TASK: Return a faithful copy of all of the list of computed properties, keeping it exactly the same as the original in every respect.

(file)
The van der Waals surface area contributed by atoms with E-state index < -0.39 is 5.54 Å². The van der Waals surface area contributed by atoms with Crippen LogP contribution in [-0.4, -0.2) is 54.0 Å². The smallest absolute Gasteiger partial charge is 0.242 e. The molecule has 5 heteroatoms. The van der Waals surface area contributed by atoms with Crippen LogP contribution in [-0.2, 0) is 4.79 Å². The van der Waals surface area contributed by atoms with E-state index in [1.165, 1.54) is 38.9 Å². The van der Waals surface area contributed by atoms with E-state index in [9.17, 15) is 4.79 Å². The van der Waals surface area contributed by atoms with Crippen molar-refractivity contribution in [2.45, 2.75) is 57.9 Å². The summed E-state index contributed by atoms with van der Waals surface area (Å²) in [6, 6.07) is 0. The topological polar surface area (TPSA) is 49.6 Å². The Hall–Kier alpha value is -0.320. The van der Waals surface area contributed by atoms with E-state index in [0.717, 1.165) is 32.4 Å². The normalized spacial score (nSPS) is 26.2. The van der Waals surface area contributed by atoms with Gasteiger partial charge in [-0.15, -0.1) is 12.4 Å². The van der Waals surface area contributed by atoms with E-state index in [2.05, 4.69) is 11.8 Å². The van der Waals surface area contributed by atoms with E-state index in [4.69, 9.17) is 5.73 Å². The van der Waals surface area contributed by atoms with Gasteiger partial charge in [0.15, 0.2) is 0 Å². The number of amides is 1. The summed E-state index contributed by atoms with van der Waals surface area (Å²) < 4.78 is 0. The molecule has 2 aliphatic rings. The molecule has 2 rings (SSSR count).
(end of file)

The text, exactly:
The van der Waals surface area contributed by atoms with E-state index < -0.39 is 5.54 Å². The van der Waals surface area contributed by atoms with Crippen LogP contribution in [-0.4, -0.2) is 54.0 Å². The smallest absolute Gasteiger partial charge is 0.242 e. The molecule has 5 heteroatoms. The van der Waals surface area contributed by atoms with Crippen LogP contribution in [-0.2, 0) is 4.79 Å². The van der Waals surface area contributed by atoms with E-state index in [1.165, 1.54) is 38.9 Å². The van der Waals surface area contributed by atoms with E-state index in [9.17, 15) is 4.79 Å². The van der Waals surface area contributed by atoms with Crippen molar-refractivity contribution in [2.45, 2.75) is 57.9 Å². The summed E-state index contributed by atoms with van der Waals surface area (Å²) in [6, 6.07) is 0. The topological polar surface area (TPSA) is 49.6 Å². The Hall–Kier alpha value is -0.320. The van der Waals surface area contributed by atoms with E-state index in [0.717, 1.165) is 32.4 Å². The normalized spacial score (nSPS) is 26.2. The van der Waals surface area contributed by atoms with Gasteiger partial charge in [-0.15, -0.1) is 12.4 Å². The van der Waals surface area contributed by atoms with E-state index in [2.05, 4.69) is 11.8 Å². The van der Waals surface area contributed by atoms with E-state index in [4.69, 9.17) is 5.73 Å². The van der Waals surface area contributed by atoms with Gasteiger partial charge in [0.15, 0.2) is 0 Å². The number of amides is 1. The summed E-state index contributed by atoms with van der Waals surface area (Å²) < 4.78 is 0. The molecule has 2 aliphatic rings. The molecule has 2 rings (SSSR count).